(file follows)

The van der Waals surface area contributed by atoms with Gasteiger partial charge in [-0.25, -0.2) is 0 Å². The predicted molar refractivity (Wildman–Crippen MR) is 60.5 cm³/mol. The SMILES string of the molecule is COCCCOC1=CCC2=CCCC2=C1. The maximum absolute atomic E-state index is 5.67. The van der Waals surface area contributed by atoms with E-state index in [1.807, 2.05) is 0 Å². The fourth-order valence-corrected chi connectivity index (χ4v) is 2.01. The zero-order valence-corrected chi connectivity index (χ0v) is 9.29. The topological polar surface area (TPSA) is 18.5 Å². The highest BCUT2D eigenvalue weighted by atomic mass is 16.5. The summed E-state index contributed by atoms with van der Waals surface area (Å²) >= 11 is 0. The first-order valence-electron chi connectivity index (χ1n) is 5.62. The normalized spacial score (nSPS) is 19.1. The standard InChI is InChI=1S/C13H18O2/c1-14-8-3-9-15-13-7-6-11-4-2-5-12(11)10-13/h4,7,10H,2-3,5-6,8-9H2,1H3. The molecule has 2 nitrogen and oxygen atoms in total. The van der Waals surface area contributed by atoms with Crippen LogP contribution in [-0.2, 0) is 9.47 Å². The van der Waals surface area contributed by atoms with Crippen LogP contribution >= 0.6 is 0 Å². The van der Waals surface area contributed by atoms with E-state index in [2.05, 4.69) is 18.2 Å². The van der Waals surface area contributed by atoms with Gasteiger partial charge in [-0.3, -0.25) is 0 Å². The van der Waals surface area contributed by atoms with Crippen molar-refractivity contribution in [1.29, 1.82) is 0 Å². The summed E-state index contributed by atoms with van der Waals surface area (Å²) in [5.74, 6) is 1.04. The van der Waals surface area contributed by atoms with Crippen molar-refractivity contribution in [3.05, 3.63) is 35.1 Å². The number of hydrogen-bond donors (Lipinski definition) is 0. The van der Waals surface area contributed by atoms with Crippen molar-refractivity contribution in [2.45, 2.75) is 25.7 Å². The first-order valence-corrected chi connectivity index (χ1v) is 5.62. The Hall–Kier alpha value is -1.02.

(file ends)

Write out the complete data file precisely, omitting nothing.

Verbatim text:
The van der Waals surface area contributed by atoms with Gasteiger partial charge in [-0.25, -0.2) is 0 Å². The predicted molar refractivity (Wildman–Crippen MR) is 60.5 cm³/mol. The SMILES string of the molecule is COCCCOC1=CCC2=CCCC2=C1. The maximum absolute atomic E-state index is 5.67. The van der Waals surface area contributed by atoms with E-state index in [1.807, 2.05) is 0 Å². The fourth-order valence-corrected chi connectivity index (χ4v) is 2.01. The zero-order valence-corrected chi connectivity index (χ0v) is 9.29. The topological polar surface area (TPSA) is 18.5 Å². The highest BCUT2D eigenvalue weighted by atomic mass is 16.5. The summed E-state index contributed by atoms with van der Waals surface area (Å²) >= 11 is 0. The first-order valence-electron chi connectivity index (χ1n) is 5.62. The normalized spacial score (nSPS) is 19.1. The standard InChI is InChI=1S/C13H18O2/c1-14-8-3-9-15-13-7-6-11-4-2-5-12(11)10-13/h4,7,10H,2-3,5-6,8-9H2,1H3. The molecule has 2 nitrogen and oxygen atoms in total. The van der Waals surface area contributed by atoms with Crippen LogP contribution in [-0.2, 0) is 9.47 Å². The van der Waals surface area contributed by atoms with Crippen LogP contribution >= 0.6 is 0 Å². The van der Waals surface area contributed by atoms with E-state index in [2.05, 4.69) is 18.2 Å². The van der Waals surface area contributed by atoms with Gasteiger partial charge in [-0.3, -0.25) is 0 Å². The van der Waals surface area contributed by atoms with Crippen molar-refractivity contribution in [1.29, 1.82) is 0 Å². The summed E-state index contributed by atoms with van der Waals surface area (Å²) in [5.74, 6) is 1.04. The van der Waals surface area contributed by atoms with Crippen molar-refractivity contribution in [3.05, 3.63) is 35.1 Å². The number of hydrogen-bond donors (Lipinski definition) is 0. The van der Waals surface area contributed by atoms with Crippen molar-refractivity contribution in [2.45, 2.75) is 25.7 Å². The first-order valence-corrected chi connectivity index (χ1v) is 5.62. The Hall–Kier alpha value is -1.02.